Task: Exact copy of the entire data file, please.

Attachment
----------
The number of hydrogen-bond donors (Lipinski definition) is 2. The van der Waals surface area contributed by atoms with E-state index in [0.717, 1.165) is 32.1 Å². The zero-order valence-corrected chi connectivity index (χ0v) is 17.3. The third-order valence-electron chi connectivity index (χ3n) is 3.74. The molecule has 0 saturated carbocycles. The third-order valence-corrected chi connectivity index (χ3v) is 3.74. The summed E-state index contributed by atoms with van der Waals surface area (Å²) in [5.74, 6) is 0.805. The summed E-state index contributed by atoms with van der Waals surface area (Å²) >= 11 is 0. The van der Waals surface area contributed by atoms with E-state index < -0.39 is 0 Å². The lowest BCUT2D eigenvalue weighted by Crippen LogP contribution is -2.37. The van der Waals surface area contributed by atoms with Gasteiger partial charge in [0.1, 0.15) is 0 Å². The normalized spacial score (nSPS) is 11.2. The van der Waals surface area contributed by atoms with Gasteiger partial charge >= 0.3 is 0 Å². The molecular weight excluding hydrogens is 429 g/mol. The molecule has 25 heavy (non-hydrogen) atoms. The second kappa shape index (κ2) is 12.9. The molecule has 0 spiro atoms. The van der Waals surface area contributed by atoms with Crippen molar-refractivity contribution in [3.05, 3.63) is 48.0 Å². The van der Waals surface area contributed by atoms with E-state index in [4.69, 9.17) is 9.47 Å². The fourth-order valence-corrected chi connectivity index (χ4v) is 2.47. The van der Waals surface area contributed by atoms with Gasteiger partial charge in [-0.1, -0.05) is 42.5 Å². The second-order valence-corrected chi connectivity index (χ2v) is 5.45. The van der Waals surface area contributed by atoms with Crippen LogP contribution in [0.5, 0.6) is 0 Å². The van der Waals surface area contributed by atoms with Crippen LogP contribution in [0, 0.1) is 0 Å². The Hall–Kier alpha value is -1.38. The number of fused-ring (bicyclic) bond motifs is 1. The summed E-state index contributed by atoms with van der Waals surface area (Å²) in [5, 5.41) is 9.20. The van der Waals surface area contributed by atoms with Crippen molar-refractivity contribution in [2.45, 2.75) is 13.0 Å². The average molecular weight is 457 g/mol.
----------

The number of hydrogen-bond donors (Lipinski definition) is 2. The van der Waals surface area contributed by atoms with E-state index in [0.717, 1.165) is 32.1 Å². The zero-order valence-corrected chi connectivity index (χ0v) is 17.3. The third-order valence-electron chi connectivity index (χ3n) is 3.74. The molecule has 0 saturated carbocycles. The third-order valence-corrected chi connectivity index (χ3v) is 3.74. The summed E-state index contributed by atoms with van der Waals surface area (Å²) in [5.74, 6) is 0.805. The summed E-state index contributed by atoms with van der Waals surface area (Å²) >= 11 is 0. The van der Waals surface area contributed by atoms with E-state index < -0.39 is 0 Å². The lowest BCUT2D eigenvalue weighted by Crippen LogP contribution is -2.37. The van der Waals surface area contributed by atoms with Gasteiger partial charge in [0.1, 0.15) is 0 Å². The normalized spacial score (nSPS) is 11.2. The van der Waals surface area contributed by atoms with Gasteiger partial charge >= 0.3 is 0 Å². The molecular weight excluding hydrogens is 429 g/mol. The molecule has 25 heavy (non-hydrogen) atoms. The second kappa shape index (κ2) is 12.9. The molecule has 0 spiro atoms. The van der Waals surface area contributed by atoms with Crippen molar-refractivity contribution in [3.05, 3.63) is 48.0 Å². The van der Waals surface area contributed by atoms with E-state index in [4.69, 9.17) is 9.47 Å². The fourth-order valence-corrected chi connectivity index (χ4v) is 2.47. The van der Waals surface area contributed by atoms with Gasteiger partial charge in [-0.1, -0.05) is 42.5 Å². The second-order valence-corrected chi connectivity index (χ2v) is 5.45. The van der Waals surface area contributed by atoms with Crippen LogP contribution in [0.5, 0.6) is 0 Å². The van der Waals surface area contributed by atoms with Crippen LogP contribution in [0, 0.1) is 0 Å². The Hall–Kier alpha value is -1.38. The number of fused-ring (bicyclic) bond motifs is 1. The summed E-state index contributed by atoms with van der Waals surface area (Å²) in [5, 5.41) is 9.20. The van der Waals surface area contributed by atoms with Crippen molar-refractivity contribution in [2.45, 2.75) is 13.0 Å². The average molecular weight is 457 g/mol.